Bank Services Billing Standard

From Wikipedia, the free encyclopedia
Jump to: navigation, search

Large multinational corporations want to streamline their banking practices. To do this, they need all of their bank billing electronically, and in a common format.

Corporations do not know with any degree of accuracy what is being paid to international banks for their services. Main concerns were:

  • No way of accurately verifying international bank fees
  • Analysis of bank fees is labor-intensive
  • No way to provide management with global bank relationship metrics
  • International cash management fees are decentralized with few controls in place
  • Compliance issues, like Sarbanes-Oxley Act

Normally billing in banking has following aspects.

  1. It must be periodic (at pre agreed duration...)
  2. Details of the transaction must contain ref no. of client
  3. It also covers statutary payment details if any
  4. Format can be customised as per the clients requirement
  5. Mode of presentation can also be selected per clients selection (fax, mail, hard copy...)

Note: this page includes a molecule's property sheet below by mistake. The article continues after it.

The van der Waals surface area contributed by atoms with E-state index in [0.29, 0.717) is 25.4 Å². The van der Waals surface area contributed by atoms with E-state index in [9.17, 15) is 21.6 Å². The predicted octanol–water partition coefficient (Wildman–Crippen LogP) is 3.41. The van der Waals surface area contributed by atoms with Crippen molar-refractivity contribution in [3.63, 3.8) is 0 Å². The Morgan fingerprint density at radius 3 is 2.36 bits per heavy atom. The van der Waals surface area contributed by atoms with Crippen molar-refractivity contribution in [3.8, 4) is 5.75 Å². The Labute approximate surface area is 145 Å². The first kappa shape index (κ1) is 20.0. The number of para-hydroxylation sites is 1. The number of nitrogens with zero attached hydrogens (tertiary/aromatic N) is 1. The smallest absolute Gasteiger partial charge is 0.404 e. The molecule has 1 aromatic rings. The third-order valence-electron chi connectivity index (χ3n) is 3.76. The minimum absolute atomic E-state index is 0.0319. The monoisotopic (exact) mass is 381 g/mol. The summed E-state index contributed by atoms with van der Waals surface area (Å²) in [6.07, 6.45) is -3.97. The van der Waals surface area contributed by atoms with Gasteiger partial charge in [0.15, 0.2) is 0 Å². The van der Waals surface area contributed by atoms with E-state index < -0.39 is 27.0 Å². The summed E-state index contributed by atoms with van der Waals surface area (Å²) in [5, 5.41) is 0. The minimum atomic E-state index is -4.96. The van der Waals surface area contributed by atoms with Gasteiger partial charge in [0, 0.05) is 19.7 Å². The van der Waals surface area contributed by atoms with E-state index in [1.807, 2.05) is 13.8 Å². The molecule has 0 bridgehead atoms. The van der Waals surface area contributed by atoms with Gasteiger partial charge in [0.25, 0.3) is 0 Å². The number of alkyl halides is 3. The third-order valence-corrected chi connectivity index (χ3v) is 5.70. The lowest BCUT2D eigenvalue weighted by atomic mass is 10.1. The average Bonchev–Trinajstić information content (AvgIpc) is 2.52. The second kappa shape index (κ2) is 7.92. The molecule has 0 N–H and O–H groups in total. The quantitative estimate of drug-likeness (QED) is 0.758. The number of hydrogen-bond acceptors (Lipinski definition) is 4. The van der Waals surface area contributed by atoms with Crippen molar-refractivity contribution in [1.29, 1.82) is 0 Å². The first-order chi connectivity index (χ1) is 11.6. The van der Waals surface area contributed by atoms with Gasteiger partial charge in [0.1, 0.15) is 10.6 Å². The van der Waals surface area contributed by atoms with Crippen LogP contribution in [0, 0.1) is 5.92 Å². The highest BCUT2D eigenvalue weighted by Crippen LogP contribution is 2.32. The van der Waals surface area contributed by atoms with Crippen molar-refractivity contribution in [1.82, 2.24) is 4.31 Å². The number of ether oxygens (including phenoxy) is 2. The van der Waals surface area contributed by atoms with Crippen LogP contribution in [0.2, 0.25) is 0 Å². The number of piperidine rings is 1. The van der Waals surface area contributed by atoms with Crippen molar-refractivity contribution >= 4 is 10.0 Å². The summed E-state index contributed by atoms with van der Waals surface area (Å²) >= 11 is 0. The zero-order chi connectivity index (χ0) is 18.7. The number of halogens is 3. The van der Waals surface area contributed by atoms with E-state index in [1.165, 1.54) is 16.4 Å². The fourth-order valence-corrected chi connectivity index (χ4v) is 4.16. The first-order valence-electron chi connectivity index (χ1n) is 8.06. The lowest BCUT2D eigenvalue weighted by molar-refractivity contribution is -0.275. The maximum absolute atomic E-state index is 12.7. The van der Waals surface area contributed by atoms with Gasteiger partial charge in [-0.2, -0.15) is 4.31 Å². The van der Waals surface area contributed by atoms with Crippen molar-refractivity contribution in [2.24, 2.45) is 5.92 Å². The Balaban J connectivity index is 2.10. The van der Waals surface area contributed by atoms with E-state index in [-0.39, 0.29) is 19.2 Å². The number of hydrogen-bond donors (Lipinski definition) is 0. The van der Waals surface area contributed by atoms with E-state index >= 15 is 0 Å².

6. Grouping of services done at various levels
  7. Tracking of repayment
  8. Reconciliation for repayment

The BSB Standard[edit]

Bank Services Billing (BSB) is an industry standard that governs the format of electronic bills send out by financial institutions to wholesale customers (e.g. corporations, governments, institutions). BSB is a statement to report on the corporate customers' usage of financial services and their related charges. It takes the form of a periodic electronic statement that lists all the chargeable service events that occurred during a reporting cycle, along with detailed tax and currency information. This standard is developed by TWIST,[1] a not-for-profit industry group delivering open, XML-based, standards in certain financial processes.

The main idea behind this standard is to "obtain an electronic billing statement from international banks in a standard format".[2]

According to TWIST, Denmark's Danske Bank has become the first European bank to use its bank billing standard to deliver detailed information to corporate treasurers and wholesale clients.The bank is using the Twist BSB standard for the electronic transmission of information relating to bank charges to General Electric (GE).[3]

References[edit]